Sooner or later, in any discussion of the ethics of sex, the following argument – in its basic outlines – will be encountered: “Sodomy, masturbation, and (perhaps) all sex outside marriage are unnatural and, for precisely that reason, morally wrong.” This is a naturalist approach. There are variations within this approach, but its central idea is that the nature of a human being just is the criterion to distinguish morally right from wrong in sexual matters.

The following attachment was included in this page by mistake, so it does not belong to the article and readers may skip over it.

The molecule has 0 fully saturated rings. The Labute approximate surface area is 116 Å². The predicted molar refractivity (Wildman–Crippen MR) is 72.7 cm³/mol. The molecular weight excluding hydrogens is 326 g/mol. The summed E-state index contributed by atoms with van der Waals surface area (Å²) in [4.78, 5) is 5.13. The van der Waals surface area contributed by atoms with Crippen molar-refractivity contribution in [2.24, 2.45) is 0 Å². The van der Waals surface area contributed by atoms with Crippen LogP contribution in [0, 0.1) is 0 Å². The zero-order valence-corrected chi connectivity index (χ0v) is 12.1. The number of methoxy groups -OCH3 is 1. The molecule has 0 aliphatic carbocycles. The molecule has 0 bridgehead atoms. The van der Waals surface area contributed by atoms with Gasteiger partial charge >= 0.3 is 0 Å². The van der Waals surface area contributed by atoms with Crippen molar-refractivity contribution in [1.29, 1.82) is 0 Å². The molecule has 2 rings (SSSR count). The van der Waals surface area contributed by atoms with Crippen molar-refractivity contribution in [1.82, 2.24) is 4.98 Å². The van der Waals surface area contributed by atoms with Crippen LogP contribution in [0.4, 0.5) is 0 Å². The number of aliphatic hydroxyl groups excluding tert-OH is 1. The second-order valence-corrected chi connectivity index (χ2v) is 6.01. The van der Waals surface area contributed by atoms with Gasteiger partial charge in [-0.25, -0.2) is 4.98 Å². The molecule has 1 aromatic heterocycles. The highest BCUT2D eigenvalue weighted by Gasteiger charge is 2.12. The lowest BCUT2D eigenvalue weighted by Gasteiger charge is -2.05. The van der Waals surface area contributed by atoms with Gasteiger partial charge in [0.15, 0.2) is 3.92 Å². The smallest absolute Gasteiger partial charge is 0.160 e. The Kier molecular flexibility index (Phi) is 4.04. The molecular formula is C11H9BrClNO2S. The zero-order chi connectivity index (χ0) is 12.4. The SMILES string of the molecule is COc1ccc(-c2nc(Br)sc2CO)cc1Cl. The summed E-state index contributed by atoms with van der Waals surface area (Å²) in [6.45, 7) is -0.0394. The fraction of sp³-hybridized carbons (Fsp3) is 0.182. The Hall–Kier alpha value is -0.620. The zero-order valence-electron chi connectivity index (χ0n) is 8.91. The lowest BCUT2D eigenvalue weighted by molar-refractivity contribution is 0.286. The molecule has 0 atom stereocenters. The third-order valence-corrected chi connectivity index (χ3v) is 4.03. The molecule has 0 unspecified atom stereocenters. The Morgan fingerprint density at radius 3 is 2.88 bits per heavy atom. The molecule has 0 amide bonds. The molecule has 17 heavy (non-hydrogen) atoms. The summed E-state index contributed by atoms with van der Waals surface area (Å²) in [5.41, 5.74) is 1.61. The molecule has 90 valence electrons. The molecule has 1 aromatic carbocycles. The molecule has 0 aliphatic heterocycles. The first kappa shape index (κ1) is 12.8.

Diametrically opposed to this approach is hedonism on sexual issues. According to this view, there is nothing special about sexual acts – other than the intensity of the pleasure and feeling they produce – and no distinctive ethical norms applicable to them. Moreover, the fact that an activity will bring pleasure, or enjoyable experience (which may include more than just physical pleasure), is a perfectly legitimate and worthwhile reason to perform that activity. So on this view, as long as sexual activity is consensual and not overridden by bad consequences (the transmission of disease, for example), it is morally permissible. In this chapter, we show why these views are mistaken and sketch a basic moral theory distinct from naturalism by which to evaluate choices, including those in the sexual domain.